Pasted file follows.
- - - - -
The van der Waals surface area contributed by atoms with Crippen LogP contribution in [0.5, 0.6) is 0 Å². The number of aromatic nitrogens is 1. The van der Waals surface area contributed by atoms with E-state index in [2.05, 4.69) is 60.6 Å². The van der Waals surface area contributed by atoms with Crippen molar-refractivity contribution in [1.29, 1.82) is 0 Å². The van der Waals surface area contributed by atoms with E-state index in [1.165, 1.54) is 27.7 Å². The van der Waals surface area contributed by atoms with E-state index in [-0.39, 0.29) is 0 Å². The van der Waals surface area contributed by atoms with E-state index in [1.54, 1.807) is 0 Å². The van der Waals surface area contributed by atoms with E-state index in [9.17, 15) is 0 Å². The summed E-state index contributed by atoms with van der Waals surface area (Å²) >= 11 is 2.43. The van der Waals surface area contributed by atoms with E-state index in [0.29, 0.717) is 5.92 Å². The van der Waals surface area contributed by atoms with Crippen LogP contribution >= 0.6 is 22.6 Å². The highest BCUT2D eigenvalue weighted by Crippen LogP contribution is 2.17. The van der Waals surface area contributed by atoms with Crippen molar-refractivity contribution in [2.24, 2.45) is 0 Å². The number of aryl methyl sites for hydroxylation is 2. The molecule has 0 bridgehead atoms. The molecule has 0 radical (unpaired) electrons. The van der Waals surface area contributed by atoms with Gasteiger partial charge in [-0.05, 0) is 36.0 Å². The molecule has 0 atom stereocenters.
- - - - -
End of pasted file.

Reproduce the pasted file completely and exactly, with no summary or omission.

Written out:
The van der Waals surface area contributed by atoms with Crippen LogP contribution in [0.5, 0.6) is 0 Å². The number of aromatic nitrogens is 1. The van der Waals surface area contributed by atoms with E-state index in [2.05, 4.69) is 60.6 Å². The van der Waals surface area contributed by atoms with Crippen molar-refractivity contribution in [1.29, 1.82) is 0 Å². The van der Waals surface area contributed by atoms with E-state index in [1.165, 1.54) is 27.7 Å². The van der Waals surface area contributed by atoms with E-state index in [-0.39, 0.29) is 0 Å². The van der Waals surface area contributed by atoms with E-state index in [1.54, 1.807) is 0 Å². The van der Waals surface area contributed by atoms with E-state index in [9.17, 15) is 0 Å². The summed E-state index contributed by atoms with van der Waals surface area (Å²) >= 11 is 2.43. The van der Waals surface area contributed by atoms with E-state index in [0.29, 0.717) is 5.92 Å². The van der Waals surface area contributed by atoms with Crippen LogP contribution >= 0.6 is 22.6 Å². The highest BCUT2D eigenvalue weighted by Crippen LogP contribution is 2.17. The van der Waals surface area contributed by atoms with Crippen molar-refractivity contribution in [2.24, 2.45) is 0 Å². The number of aryl methyl sites for hydroxylation is 2. The molecule has 0 bridgehead atoms. The molecule has 0 radical (unpaired) electrons. The van der Waals surface area contributed by atoms with Gasteiger partial charge in [-0.05, 0) is 36.0 Å². The molecule has 0 atom stereocenters.